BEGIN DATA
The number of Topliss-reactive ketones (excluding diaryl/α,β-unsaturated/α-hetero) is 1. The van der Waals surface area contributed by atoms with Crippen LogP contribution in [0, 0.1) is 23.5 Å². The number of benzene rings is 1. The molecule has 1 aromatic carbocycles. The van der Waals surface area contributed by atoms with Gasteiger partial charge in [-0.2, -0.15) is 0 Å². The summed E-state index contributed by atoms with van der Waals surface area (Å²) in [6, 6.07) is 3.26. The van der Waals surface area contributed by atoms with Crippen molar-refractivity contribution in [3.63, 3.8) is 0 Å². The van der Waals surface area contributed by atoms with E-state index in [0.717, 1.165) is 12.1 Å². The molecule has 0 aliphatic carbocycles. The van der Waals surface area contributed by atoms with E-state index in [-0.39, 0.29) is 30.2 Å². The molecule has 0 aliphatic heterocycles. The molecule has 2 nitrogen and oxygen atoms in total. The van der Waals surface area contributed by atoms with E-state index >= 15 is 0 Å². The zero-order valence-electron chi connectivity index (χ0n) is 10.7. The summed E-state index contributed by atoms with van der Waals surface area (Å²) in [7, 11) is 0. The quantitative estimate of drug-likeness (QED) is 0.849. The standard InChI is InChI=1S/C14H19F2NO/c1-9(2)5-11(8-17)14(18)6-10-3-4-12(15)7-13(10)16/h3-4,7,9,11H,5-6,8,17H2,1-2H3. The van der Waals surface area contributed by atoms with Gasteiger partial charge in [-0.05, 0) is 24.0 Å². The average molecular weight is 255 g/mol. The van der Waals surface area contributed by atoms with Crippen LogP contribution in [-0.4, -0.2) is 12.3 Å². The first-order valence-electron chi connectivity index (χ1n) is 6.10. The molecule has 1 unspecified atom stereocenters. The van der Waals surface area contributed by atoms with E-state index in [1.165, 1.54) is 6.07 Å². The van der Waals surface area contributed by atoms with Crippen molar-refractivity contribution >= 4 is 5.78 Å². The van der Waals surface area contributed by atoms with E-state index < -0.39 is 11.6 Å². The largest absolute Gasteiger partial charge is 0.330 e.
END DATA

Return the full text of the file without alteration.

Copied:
The number of Topliss-reactive ketones (excluding diaryl/α,β-unsaturated/α-hetero) is 1. The van der Waals surface area contributed by atoms with Crippen LogP contribution in [0, 0.1) is 23.5 Å². The number of benzene rings is 1. The molecule has 1 aromatic carbocycles. The van der Waals surface area contributed by atoms with Gasteiger partial charge in [-0.2, -0.15) is 0 Å². The summed E-state index contributed by atoms with van der Waals surface area (Å²) in [6, 6.07) is 3.26. The van der Waals surface area contributed by atoms with Crippen molar-refractivity contribution in [3.63, 3.8) is 0 Å². The van der Waals surface area contributed by atoms with E-state index in [0.717, 1.165) is 12.1 Å². The molecule has 0 aliphatic carbocycles. The van der Waals surface area contributed by atoms with E-state index in [-0.39, 0.29) is 30.2 Å². The molecule has 0 aliphatic heterocycles. The molecule has 2 nitrogen and oxygen atoms in total. The van der Waals surface area contributed by atoms with E-state index >= 15 is 0 Å². The zero-order valence-electron chi connectivity index (χ0n) is 10.7. The summed E-state index contributed by atoms with van der Waals surface area (Å²) in [7, 11) is 0. The quantitative estimate of drug-likeness (QED) is 0.849. The standard InChI is InChI=1S/C14H19F2NO/c1-9(2)5-11(8-17)14(18)6-10-3-4-12(15)7-13(10)16/h3-4,7,9,11H,5-6,8,17H2,1-2H3. The van der Waals surface area contributed by atoms with Gasteiger partial charge in [-0.05, 0) is 24.0 Å². The average molecular weight is 255 g/mol. The van der Waals surface area contributed by atoms with Crippen LogP contribution in [-0.4, -0.2) is 12.3 Å². The first-order valence-electron chi connectivity index (χ1n) is 6.10. The molecule has 1 unspecified atom stereocenters. The van der Waals surface area contributed by atoms with E-state index in [1.165, 1.54) is 6.07 Å². The van der Waals surface area contributed by atoms with Crippen molar-refractivity contribution >= 4 is 5.78 Å². The van der Waals surface area contributed by atoms with E-state index < -0.39 is 11.6 Å². The largest absolute Gasteiger partial charge is 0.330 e.